5. jamnjazzz says:

    The roots of christmas go far beyond the christian holiday. It’s no accident that christmas is placed on the solstice (at least it was on the solstice back in the early 4th century AD). Over the years the solstice has been correctly moved on the calenders but the holiday has remained on the 25th. christmas was intentionally placed on the solstice, because the solstice was a festival time already. The early christians decided to have an event to celebrate at the same time as pagan celebrations, and after christianity became the state religion, it was good politics for Rome to do so.

    I celebrate the time of year, because it is fun to do so. It generally is a time for joy and goodwill and many, many people do try to be generous and cheerful at this time. I like to practice the Christmas Spirit that Charles Dickens wrote about in A Christmas Carol and remember that Ebeneezer Scrooge was really a hero and not a villain in that story. I get together with family and friends, wish others ‘Merry Christmas’ because that is what they are celebrating, and do so with all the passion I have, because I am truly wishing and hoping that they are happy and well. Giving to others and sharing my own joy of life is the real holiday that I celebrate and try to practice all year round. I hope that in itself is a very Buddhist thing to do.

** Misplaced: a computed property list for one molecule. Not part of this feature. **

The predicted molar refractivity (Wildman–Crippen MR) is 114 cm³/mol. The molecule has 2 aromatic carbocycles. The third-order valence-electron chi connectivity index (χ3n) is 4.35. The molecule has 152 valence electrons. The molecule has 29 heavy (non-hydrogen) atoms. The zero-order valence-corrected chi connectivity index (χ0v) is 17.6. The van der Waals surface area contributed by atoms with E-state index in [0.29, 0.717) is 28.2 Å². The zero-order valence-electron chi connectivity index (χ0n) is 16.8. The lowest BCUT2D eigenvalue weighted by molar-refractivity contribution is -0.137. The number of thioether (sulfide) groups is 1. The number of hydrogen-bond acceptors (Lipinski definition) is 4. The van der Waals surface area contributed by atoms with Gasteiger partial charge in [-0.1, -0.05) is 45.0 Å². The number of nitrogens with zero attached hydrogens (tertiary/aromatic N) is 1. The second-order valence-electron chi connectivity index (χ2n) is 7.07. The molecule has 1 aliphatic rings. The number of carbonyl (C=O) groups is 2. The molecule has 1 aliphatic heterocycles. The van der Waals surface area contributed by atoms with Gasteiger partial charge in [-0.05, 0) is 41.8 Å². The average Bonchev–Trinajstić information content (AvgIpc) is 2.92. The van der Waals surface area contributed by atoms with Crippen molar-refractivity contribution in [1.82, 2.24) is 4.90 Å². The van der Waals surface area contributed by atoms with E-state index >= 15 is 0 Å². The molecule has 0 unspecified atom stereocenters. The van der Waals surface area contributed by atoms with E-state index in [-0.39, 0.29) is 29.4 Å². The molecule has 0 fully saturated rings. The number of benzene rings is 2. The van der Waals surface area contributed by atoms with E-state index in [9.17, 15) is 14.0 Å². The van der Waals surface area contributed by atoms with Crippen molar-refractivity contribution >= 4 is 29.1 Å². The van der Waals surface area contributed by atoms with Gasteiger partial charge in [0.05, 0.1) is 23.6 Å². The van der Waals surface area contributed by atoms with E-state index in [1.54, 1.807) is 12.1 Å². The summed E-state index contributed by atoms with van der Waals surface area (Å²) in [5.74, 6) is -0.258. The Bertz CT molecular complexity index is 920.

• BB_Baker says:

      Thanks for your comments. I love Dickens and the story. I don’t like the way Scrooge is portrayed in a lot of movies as a villain when he learns to become the hero. You truly celebrate what I believe Christmas is about and not the business it has become. Wishing friends and family a ‘Merry Christmas’ and acknowledging that we are all part of one big family, regardless of faith is, is something that some of my friends don’t understand. Which is why I chose to do this post. Wonderful comments and a bit of a history lesson, some parts I didn’t know.

  6. Pingback: Non-Traditional Christmas Stories - Political Wrinkles